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Wednesday, August 31, 2011

Intrepreting Holter Reports for Boxer Dogs

After you've successfully hooked up the holter monitor on your Boxer, they've left it on for the full 24 hours, and you've sent the tape/recording in to be analyzed, you get to play the waiting game. Some services are very fast, consistently offering 24-hour turn-around times once they receive your recording. Others takes days or even weeks. If you're not good with waiting, or if you need the results sooner rather than later, you might want to check out customer satisfaction and turn-around times before you rent or purchase your holter.

Sunday, July 17, 2011

Holter Monitor Hook-Up: The "Fort Knox" Method

Hooking up a Boxer to a holter monitor -- a 24-hour ambulatory EKG -- has three main goals: One, record the dog's heartbeat for 24 hours; two, keep the electrodes attached to the dog's body for the entire 24 hours; and three, keep the dog from eating the wires that run from the electrodes to the monitor. To achieve these goals, proper hook-up of the holter monitor is essential.

Friday, July 15, 2011

Holter Monitoring for Boxer Dogs

Boxer breeders who are concerned about producing long-lived, healthy puppies engage in health testing, which includes, among other things, holter monitoring. A holter monitor is a 24-hour ambulatory EKG, meaning the dog wears the monitor for 24 hours while it goes about its normal daily routine -- usually. (Some dogs dislike the holter and won't do things like walk, potty, play, etc., but most, especially after the first time they wear it, adapt quickly and act normally.) Holtering detects abnormal heartbeats, called VPCs (ventricular premature contractions) associated with Arrhythmogenic Right Ventricular Cardiomyopathy, or ARVC, a leading health issue in Boxers today.

Thursday, May 19, 2011

ABC National 2011

I'm back and finally recovered from the 2011 American Boxer Club National Specialty, held once again in Ft. Mitchell, KY from May 7 - 13. I try to stay on Friday night so I don't have to check out of my hotel during Best of Breed judging, so arrived home early Saturday afternoon. As with past Nationals, I really needed a vacation to recover from my vacation!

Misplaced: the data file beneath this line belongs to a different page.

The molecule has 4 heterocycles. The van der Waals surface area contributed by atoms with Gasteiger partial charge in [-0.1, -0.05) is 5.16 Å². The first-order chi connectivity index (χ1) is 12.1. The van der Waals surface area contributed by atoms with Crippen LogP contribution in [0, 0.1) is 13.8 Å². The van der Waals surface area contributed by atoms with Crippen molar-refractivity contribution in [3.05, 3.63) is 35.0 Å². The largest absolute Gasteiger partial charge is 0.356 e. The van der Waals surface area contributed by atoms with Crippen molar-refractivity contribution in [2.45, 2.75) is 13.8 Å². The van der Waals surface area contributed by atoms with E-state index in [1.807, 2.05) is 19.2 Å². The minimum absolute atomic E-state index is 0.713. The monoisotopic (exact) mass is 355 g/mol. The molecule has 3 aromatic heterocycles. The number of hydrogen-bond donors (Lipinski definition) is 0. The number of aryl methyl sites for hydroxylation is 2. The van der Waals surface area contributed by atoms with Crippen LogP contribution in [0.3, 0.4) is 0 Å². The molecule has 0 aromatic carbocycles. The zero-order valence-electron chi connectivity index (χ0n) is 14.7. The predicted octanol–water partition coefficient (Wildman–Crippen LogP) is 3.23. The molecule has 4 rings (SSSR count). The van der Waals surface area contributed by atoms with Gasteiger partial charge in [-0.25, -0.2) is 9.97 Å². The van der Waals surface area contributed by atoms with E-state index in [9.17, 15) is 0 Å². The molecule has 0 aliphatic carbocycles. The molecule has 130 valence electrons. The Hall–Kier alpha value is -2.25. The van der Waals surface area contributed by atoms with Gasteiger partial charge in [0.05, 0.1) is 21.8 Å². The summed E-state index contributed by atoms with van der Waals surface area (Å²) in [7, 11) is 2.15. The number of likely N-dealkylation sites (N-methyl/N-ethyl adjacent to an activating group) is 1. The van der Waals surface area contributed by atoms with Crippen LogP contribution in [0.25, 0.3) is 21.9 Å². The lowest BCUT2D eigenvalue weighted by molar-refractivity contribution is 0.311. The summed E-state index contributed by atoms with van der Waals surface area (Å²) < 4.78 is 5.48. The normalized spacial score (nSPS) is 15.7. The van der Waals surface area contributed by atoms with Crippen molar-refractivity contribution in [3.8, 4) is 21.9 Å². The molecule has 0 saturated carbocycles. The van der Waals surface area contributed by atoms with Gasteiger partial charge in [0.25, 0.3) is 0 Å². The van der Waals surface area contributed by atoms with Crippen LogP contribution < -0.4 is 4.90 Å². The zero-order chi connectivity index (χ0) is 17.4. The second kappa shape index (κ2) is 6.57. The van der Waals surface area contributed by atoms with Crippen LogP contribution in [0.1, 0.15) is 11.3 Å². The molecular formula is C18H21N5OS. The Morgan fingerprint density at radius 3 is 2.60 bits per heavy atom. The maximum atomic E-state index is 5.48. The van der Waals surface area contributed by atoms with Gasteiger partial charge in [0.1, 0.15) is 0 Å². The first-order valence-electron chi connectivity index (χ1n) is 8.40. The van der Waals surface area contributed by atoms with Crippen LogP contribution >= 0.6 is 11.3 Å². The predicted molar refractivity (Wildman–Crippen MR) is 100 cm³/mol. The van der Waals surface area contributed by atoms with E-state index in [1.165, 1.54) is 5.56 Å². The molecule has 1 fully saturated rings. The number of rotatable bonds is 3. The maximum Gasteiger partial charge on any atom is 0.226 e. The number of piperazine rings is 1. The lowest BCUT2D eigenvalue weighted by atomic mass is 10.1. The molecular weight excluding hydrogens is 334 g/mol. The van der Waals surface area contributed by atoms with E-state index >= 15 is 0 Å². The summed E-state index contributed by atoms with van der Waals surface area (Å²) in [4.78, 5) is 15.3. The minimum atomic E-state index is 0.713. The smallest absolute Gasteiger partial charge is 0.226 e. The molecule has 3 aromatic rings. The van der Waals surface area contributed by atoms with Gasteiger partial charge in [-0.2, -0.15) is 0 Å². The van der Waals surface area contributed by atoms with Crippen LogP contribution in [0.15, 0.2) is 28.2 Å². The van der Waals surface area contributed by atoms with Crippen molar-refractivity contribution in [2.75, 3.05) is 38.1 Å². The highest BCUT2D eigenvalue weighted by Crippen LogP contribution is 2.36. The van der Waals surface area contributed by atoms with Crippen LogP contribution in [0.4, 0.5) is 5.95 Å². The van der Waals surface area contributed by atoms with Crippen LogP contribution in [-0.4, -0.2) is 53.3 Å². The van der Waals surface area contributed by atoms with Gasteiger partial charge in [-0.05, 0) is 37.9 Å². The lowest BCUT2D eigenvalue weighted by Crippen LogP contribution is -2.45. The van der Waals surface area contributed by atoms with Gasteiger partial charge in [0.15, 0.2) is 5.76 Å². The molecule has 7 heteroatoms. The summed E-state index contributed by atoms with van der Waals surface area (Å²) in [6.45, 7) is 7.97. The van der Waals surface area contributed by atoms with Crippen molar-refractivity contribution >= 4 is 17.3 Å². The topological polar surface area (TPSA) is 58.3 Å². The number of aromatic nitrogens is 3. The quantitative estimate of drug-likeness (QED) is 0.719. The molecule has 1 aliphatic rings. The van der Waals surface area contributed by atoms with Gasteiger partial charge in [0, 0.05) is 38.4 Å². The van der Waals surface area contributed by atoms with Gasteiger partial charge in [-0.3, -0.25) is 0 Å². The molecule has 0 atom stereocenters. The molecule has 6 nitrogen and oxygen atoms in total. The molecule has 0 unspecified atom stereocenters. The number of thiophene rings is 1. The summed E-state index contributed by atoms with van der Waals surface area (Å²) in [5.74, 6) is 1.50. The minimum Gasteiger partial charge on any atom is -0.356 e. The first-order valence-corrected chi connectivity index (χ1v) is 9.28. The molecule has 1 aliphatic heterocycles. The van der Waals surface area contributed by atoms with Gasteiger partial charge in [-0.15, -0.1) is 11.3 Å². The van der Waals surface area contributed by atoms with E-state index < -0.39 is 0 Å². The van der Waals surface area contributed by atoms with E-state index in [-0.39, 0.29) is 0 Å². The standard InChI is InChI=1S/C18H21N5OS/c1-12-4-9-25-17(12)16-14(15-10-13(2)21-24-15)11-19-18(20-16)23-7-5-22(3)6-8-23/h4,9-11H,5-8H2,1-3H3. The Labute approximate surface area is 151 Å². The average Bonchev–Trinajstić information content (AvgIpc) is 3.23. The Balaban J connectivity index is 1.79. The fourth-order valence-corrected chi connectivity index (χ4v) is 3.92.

With 497 dogs entered in the Specialty, and 179 of those also in the Futurity, there is plenty of Boxer love to go around. As with any dog show, there are more losers than winners -- but the National is the time when placing 4th in the class is still a big deal, and even making the cut is sometimes a major accomplishment. In honor of that, following are the full results for the Futurity and Specialty, and the winners in Obedience and Junior Showmanship.

Sunday, April 17, 2011

Aortic Stenosis in Boxer Dogs: Genetics and Inheritance

AortaImage via WikipediaThis is the second part of a series of articles on aortic stenosis in Boxers. View part one, Physiology. Further articles will be posted shortly.

Aortic Stenosis is a common heart condition in Boxers, caused by a ridge or narrowing on the wall of the aorta, at or just below the aortic valve. Aortic Stenosis is considered to be a genetic, inherited disease in dogs, and research on Newfoundlands and Boxers has supported this theory.

Thursday, February 17, 2011

Boxers at the Westminster Kennel Club Dog Show

Westminster Kennel Club logoImage via WikipediaThis week saw the 135th annual Westminster Kennel Club dog show, a two-day event filled with pomp, circumstance, and the best dogs in the country. Westminster entries are limited to 2,500 dogs, and the top five dogs in each breed, from January 1 to October 31 of the previous year, receive invitations to the show. A win at Westminster is one of the highest achievements in the United States dog show world, and many dogs retire after the Westminster show.